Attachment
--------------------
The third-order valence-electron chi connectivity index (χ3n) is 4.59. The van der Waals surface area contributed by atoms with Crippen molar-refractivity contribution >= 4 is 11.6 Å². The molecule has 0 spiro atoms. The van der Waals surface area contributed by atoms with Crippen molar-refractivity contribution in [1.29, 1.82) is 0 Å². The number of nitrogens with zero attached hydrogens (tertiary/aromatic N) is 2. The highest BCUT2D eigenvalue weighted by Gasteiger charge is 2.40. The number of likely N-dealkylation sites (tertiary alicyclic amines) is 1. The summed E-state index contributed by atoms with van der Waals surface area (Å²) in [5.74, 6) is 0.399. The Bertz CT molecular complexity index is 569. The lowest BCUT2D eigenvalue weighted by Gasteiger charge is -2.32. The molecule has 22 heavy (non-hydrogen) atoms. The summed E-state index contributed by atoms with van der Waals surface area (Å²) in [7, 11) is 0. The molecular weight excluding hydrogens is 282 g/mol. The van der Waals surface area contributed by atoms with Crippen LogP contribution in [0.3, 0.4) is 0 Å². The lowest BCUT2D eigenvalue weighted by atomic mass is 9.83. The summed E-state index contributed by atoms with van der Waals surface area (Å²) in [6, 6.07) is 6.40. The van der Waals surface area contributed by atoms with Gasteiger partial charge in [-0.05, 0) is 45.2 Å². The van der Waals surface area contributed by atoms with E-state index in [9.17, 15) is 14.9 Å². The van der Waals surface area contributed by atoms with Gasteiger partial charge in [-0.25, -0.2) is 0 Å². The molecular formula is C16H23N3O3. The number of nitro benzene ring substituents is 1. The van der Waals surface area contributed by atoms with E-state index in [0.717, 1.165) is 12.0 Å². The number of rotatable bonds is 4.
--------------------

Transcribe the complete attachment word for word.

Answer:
The third-order valence-electron chi connectivity index (χ3n) is 4.59. The van der Waals surface area contributed by atoms with Crippen molar-refractivity contribution >= 4 is 11.6 Å². The molecule has 0 spiro atoms. The van der Waals surface area contributed by atoms with Crippen molar-refractivity contribution in [1.29, 1.82) is 0 Å². The number of nitrogens with zero attached hydrogens (tertiary/aromatic N) is 2. The highest BCUT2D eigenvalue weighted by Gasteiger charge is 2.40. The number of likely N-dealkylation sites (tertiary alicyclic amines) is 1. The summed E-state index contributed by atoms with van der Waals surface area (Å²) in [5.74, 6) is 0.399. The Bertz CT molecular complexity index is 569. The lowest BCUT2D eigenvalue weighted by Gasteiger charge is -2.32. The molecule has 22 heavy (non-hydrogen) atoms. The summed E-state index contributed by atoms with van der Waals surface area (Å²) in [7, 11) is 0. The molecular weight excluding hydrogens is 282 g/mol. The van der Waals surface area contributed by atoms with Crippen LogP contribution in [0.3, 0.4) is 0 Å². The lowest BCUT2D eigenvalue weighted by atomic mass is 9.83. The summed E-state index contributed by atoms with van der Waals surface area (Å²) in [6, 6.07) is 6.40. The van der Waals surface area contributed by atoms with Gasteiger partial charge in [-0.05, 0) is 45.2 Å². The van der Waals surface area contributed by atoms with E-state index in [9.17, 15) is 14.9 Å². The van der Waals surface area contributed by atoms with Gasteiger partial charge in [-0.25, -0.2) is 0 Å². The molecular formula is C16H23N3O3. The number of nitro benzene ring substituents is 1. The van der Waals surface area contributed by atoms with E-state index in [0.717, 1.165) is 12.0 Å². The number of rotatable bonds is 4.